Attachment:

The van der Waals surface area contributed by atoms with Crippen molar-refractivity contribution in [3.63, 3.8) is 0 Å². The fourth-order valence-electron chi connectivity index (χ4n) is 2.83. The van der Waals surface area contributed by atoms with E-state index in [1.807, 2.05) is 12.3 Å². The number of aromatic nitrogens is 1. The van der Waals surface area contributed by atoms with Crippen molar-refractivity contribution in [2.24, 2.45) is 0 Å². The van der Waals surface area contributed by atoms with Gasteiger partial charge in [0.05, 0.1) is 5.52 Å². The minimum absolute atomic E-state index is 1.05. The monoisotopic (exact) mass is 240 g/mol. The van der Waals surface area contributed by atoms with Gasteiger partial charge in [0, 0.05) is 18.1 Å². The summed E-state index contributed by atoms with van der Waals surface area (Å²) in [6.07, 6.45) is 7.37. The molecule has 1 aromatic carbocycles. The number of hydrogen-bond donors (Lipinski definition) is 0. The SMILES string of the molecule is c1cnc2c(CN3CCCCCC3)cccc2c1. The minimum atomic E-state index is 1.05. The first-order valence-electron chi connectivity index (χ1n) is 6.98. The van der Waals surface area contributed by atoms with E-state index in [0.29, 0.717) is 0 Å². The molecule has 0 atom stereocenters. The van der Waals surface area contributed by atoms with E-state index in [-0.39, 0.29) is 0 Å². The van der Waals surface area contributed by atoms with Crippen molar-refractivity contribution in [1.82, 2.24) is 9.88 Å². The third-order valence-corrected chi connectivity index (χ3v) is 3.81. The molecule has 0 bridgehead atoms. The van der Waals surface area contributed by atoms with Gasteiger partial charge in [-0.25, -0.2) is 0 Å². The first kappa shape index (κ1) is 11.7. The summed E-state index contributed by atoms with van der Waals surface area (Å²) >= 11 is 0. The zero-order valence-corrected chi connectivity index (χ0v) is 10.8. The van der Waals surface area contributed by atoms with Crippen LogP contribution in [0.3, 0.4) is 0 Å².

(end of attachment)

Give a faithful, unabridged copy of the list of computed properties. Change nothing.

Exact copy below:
The van der Waals surface area contributed by atoms with Crippen molar-refractivity contribution in [3.63, 3.8) is 0 Å². The fourth-order valence-electron chi connectivity index (χ4n) is 2.83. The van der Waals surface area contributed by atoms with E-state index in [1.807, 2.05) is 12.3 Å². The number of aromatic nitrogens is 1. The van der Waals surface area contributed by atoms with Crippen molar-refractivity contribution in [2.24, 2.45) is 0 Å². The van der Waals surface area contributed by atoms with Gasteiger partial charge in [0.05, 0.1) is 5.52 Å². The minimum absolute atomic E-state index is 1.05. The monoisotopic (exact) mass is 240 g/mol. The van der Waals surface area contributed by atoms with Gasteiger partial charge in [0, 0.05) is 18.1 Å². The summed E-state index contributed by atoms with van der Waals surface area (Å²) in [6.07, 6.45) is 7.37. The molecule has 1 aromatic carbocycles. The number of hydrogen-bond donors (Lipinski definition) is 0. The SMILES string of the molecule is c1cnc2c(CN3CCCCCC3)cccc2c1. The minimum atomic E-state index is 1.05. The first-order valence-electron chi connectivity index (χ1n) is 6.98. The van der Waals surface area contributed by atoms with E-state index in [0.29, 0.717) is 0 Å². The molecule has 0 atom stereocenters. The van der Waals surface area contributed by atoms with E-state index in [-0.39, 0.29) is 0 Å². The van der Waals surface area contributed by atoms with Crippen molar-refractivity contribution in [1.82, 2.24) is 9.88 Å². The third-order valence-corrected chi connectivity index (χ3v) is 3.81. The molecule has 0 bridgehead atoms. The van der Waals surface area contributed by atoms with Gasteiger partial charge in [-0.25, -0.2) is 0 Å². The first kappa shape index (κ1) is 11.7. The summed E-state index contributed by atoms with van der Waals surface area (Å²) >= 11 is 0. The zero-order valence-corrected chi connectivity index (χ0v) is 10.8. The van der Waals surface area contributed by atoms with Crippen LogP contribution in [0.3, 0.4) is 0 Å².